It's easy to forget that the Red Sea is seasonal when you always visit it at the same time of year. I think we also make this mistake because pretty much all coral seas are close to the equator and experience only very small seasons, but one of the great charms of the Red Sea is how much it varies throughout the year.
My favourite time to visit is early summer, as this is the time when the water warms and the whole place comes alive biologically. Most marine animals are ‘cold blooded’, so the water temperature has a big impact on their lives. Everywhere you look, life is clicking up through the gears. Damselfish are laying eggs on the reef, pairs of parrotfish and wrasse are spawning into the water column and great schools of larger reef fish are gathering in impressive annual spawning aggregations.
Ras Mohammad is the centre of the party. The tip of the Sinai Peninsula is a natural crossroads in the sea where the land suddenly falls away into deep water and currents converge. Many of the larger reef species that usually live alone gather here, in this season, to spawn. And it is this spectacle of huge schools, all hanging in the blue, right next to some of the world’s most gorgeous reefs, that drives my own migration to Egypt.
Of course, there's much more to shoot in Egypt besides the reefs, especially because the very long days give plenty of time to enjoy the variety of photographic opportunities. I have been running Red Sea summer workshops for almost 20 years and was a visitor in June, myself, for almost a decade before that. It is fair to say I am addicted. Fortunately, the photographic conditions are so rich that I never tire of this destination.
As usual, I ran back to back workshops, and after a couple of year's away I loved the chance to finally rack up some really intensive diving. I clocked up 45 dives on this trip, passing my 100th dive of the year along the way, and also my 200th with my Genius dive computer, which I've had since joining the Mares family last summer. Actually, I just changed the battery in the air integration transmitter (LED Tank Module) before this trip – so from that first experience, it managed about 175 dives/hours before it needed changing.
A long trip means there's lots to say about the diving and the gear, so I'll divide this report into two posts, concentrating here on the dive gear and marine life, and in the next instalment on the tremendous wreck diving offered in Egyptian waters.
In terms of gear, my headline piece of equipment this time was the new XR-Rec Trim BC which, despite being part of the XR range, is something many recreational divers should strongly consider. It is a lovely BC to dive in, it is a pleasure on every dive and also light and compact for travel. I want to try it with my drysuit next. I think I will add some weight pockets to mine, especially for when I'm diving in thicker suits that require more lead. On this trip, I was using my 5-4-3 Flexa wetsuit, and once again I used my beloved Volo Race fins, but there was a wide variety of favourite Mares fins amongst the photo group (see the picture).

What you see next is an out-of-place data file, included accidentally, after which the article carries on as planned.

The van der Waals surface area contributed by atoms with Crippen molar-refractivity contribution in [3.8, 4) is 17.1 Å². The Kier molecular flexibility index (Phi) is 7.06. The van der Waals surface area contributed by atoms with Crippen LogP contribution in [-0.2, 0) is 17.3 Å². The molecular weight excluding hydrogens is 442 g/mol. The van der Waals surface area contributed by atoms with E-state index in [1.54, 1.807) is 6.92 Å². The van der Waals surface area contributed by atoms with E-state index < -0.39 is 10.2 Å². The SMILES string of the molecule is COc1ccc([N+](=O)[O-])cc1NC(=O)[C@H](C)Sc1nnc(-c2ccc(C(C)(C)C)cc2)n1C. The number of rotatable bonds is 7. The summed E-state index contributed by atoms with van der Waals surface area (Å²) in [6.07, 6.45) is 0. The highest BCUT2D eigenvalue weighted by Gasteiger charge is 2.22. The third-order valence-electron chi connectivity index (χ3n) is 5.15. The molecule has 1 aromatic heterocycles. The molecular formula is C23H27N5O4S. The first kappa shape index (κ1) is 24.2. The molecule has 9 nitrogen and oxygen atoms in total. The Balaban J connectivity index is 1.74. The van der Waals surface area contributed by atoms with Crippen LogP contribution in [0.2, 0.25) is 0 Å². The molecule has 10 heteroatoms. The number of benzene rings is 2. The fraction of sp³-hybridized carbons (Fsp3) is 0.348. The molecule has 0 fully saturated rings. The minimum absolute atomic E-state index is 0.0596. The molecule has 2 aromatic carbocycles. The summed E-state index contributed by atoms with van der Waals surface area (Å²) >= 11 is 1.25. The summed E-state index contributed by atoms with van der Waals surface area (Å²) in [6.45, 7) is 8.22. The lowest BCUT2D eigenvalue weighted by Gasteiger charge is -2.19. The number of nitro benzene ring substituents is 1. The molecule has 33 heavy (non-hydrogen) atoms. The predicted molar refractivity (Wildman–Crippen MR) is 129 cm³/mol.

This trip was my second in a row using the new SXS 62X regulator which has fitted seamlessly into my diving life. It is so tiny and light that it's a must-have for a photographer like me who is always looking to save luggage weight - something that is especially important as our flights to Egypt are always with miserly package holiday airlines. The regulator has heavyweight performance and I really like the side vent for exhaling bubbles which, as a photographer, handily keeps bubbles out of my face when I'm looking through my viewfinder. I did notice a quirk with it on this trip, when messing around with my photo buddies on a safety stop. Silly behaviour from the others left me laughing and, as a result, I got a mouthful of water inside the reg for the first time. Of course, the water flushed out when I breathed out, but there was a small amount remaining in the regulator, and I realised that the trick to getting every last drop out is to tip your head slightly to the left, so the exhalent valve is down and all the water runs out with gravity.
The photographic highlights of the trip were many. The top of the list on any Red Sea trip must be the stunning scenery, with teeming shoals of anthias and beautiful corals. I do think the corals of the Red Sea look better than anytime I remember in the last 25 years. I think the lack of development on land and a couple of years of reduced tourism have definitely helped the aesthetics.
It is always exciting to see the gatherings of schooling fish, although this year I was sad to see the return of fishing boats to the National Park. Over the last 10 years it seems that Egypt has been doing a better and better job of reducing fishing pressure on these important spawning aggregations, so it was frustrating to see a backwards step and that the numbers of snappers were noticeably reduced. You'd see groupers and other predators trailing hooks and line around the National Park. That said, the diving was spectacular and the visuals remain mind-blowing.
Thank you Egypt, it was great to be back in your waters again. I am already looking forward to next summer!
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